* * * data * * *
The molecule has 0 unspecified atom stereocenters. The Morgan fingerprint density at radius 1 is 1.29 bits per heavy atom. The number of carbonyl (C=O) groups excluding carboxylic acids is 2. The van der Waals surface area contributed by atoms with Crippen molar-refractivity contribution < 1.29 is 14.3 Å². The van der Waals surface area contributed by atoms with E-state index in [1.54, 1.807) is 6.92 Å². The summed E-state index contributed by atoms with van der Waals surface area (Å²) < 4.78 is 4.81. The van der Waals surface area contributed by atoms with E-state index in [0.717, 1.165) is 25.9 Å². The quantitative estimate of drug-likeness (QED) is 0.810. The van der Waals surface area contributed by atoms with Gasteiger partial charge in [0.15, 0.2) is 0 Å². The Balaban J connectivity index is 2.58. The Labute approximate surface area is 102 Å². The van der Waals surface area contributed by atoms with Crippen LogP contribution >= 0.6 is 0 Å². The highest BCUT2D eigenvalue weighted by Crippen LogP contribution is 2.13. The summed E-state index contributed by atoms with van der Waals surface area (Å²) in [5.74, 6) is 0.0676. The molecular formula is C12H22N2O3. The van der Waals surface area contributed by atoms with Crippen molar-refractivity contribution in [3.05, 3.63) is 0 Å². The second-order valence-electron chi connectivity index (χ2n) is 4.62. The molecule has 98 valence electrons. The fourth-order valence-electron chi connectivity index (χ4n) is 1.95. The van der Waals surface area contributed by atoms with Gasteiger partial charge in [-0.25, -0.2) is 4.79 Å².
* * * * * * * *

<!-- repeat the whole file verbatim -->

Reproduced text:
The molecule has 0 unspecified atom stereocenters. The Morgan fingerprint density at radius 1 is 1.29 bits per heavy atom. The number of carbonyl (C=O) groups excluding carboxylic acids is 2. The van der Waals surface area contributed by atoms with Crippen molar-refractivity contribution < 1.29 is 14.3 Å². The van der Waals surface area contributed by atoms with E-state index in [1.54, 1.807) is 6.92 Å². The summed E-state index contributed by atoms with van der Waals surface area (Å²) < 4.78 is 4.81. The van der Waals surface area contributed by atoms with E-state index in [0.717, 1.165) is 25.9 Å². The quantitative estimate of drug-likeness (QED) is 0.810. The van der Waals surface area contributed by atoms with Gasteiger partial charge in [0.15, 0.2) is 0 Å². The Balaban J connectivity index is 2.58. The Labute approximate surface area is 102 Å². The van der Waals surface area contributed by atoms with Crippen LogP contribution >= 0.6 is 0 Å². The highest BCUT2D eigenvalue weighted by Crippen LogP contribution is 2.13. The summed E-state index contributed by atoms with van der Waals surface area (Å²) in [5.74, 6) is 0.0676. The molecular formula is C12H22N2O3. The van der Waals surface area contributed by atoms with Crippen molar-refractivity contribution in [3.05, 3.63) is 0 Å². The second-order valence-electron chi connectivity index (χ2n) is 4.62. The molecule has 98 valence electrons. The fourth-order valence-electron chi connectivity index (χ4n) is 1.95. The van der Waals surface area contributed by atoms with Gasteiger partial charge in [-0.25, -0.2) is 4.79 Å².